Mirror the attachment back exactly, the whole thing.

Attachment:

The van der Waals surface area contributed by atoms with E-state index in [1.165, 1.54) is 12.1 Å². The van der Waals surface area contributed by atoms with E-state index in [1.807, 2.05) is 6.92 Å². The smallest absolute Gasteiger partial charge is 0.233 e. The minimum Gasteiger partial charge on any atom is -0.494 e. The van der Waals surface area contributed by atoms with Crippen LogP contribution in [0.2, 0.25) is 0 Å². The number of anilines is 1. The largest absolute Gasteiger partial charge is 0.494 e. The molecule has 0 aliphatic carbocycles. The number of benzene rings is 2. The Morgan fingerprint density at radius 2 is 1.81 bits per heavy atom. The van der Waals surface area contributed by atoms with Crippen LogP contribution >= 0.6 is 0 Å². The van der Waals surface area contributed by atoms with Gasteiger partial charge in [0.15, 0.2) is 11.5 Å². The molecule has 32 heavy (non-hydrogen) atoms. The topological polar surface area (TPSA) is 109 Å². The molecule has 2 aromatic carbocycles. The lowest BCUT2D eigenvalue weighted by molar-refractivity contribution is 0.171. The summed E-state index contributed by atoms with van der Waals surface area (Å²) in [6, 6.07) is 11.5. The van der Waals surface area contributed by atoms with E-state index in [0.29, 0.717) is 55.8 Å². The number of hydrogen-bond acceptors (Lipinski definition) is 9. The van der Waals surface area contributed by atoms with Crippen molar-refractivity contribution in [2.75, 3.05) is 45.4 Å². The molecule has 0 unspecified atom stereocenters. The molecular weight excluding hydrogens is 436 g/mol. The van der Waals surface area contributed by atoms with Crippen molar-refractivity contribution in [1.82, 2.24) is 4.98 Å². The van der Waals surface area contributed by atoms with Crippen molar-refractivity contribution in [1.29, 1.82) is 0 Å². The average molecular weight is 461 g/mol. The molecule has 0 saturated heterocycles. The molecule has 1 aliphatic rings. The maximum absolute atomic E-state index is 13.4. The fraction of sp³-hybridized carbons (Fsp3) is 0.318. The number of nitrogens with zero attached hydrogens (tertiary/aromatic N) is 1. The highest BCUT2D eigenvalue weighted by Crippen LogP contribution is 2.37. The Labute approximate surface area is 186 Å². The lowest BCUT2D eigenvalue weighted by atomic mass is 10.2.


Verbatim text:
The van der Waals surface area contributed by atoms with E-state index in [1.165, 1.54) is 12.1 Å². The van der Waals surface area contributed by atoms with E-state index in [1.807, 2.05) is 6.92 Å². The smallest absolute Gasteiger partial charge is 0.233 e. The minimum Gasteiger partial charge on any atom is -0.494 e. The van der Waals surface area contributed by atoms with Crippen LogP contribution in [0.2, 0.25) is 0 Å². The number of anilines is 1. The largest absolute Gasteiger partial charge is 0.494 e. The molecule has 0 aliphatic carbocycles. The number of benzene rings is 2. The Morgan fingerprint density at radius 2 is 1.81 bits per heavy atom. The van der Waals surface area contributed by atoms with Crippen LogP contribution >= 0.6 is 0 Å². The van der Waals surface area contributed by atoms with Gasteiger partial charge in [0.15, 0.2) is 11.5 Å². The molecule has 32 heavy (non-hydrogen) atoms. The topological polar surface area (TPSA) is 109 Å². The molecule has 2 aromatic carbocycles. The lowest BCUT2D eigenvalue weighted by molar-refractivity contribution is 0.171. The summed E-state index contributed by atoms with van der Waals surface area (Å²) in [6, 6.07) is 11.5. The van der Waals surface area contributed by atoms with E-state index in [0.29, 0.717) is 55.8 Å². The number of hydrogen-bond acceptors (Lipinski definition) is 9. The van der Waals surface area contributed by atoms with Crippen molar-refractivity contribution in [2.75, 3.05) is 45.4 Å². The molecule has 0 unspecified atom stereocenters. The molecular weight excluding hydrogens is 436 g/mol. The van der Waals surface area contributed by atoms with Crippen molar-refractivity contribution in [1.82, 2.24) is 4.98 Å². The van der Waals surface area contributed by atoms with Crippen molar-refractivity contribution in [1.29, 1.82) is 0 Å². The average molecular weight is 461 g/mol. The molecule has 0 saturated heterocycles. The molecule has 1 aliphatic rings. The maximum absolute atomic E-state index is 13.4. The fraction of sp³-hybridized carbons (Fsp3) is 0.318. The number of nitrogens with zero attached hydrogens (tertiary/aromatic N) is 1. The highest BCUT2D eigenvalue weighted by Crippen LogP contribution is 2.37. The Labute approximate surface area is 186 Å². The lowest BCUT2D eigenvalue weighted by atomic mass is 10.2.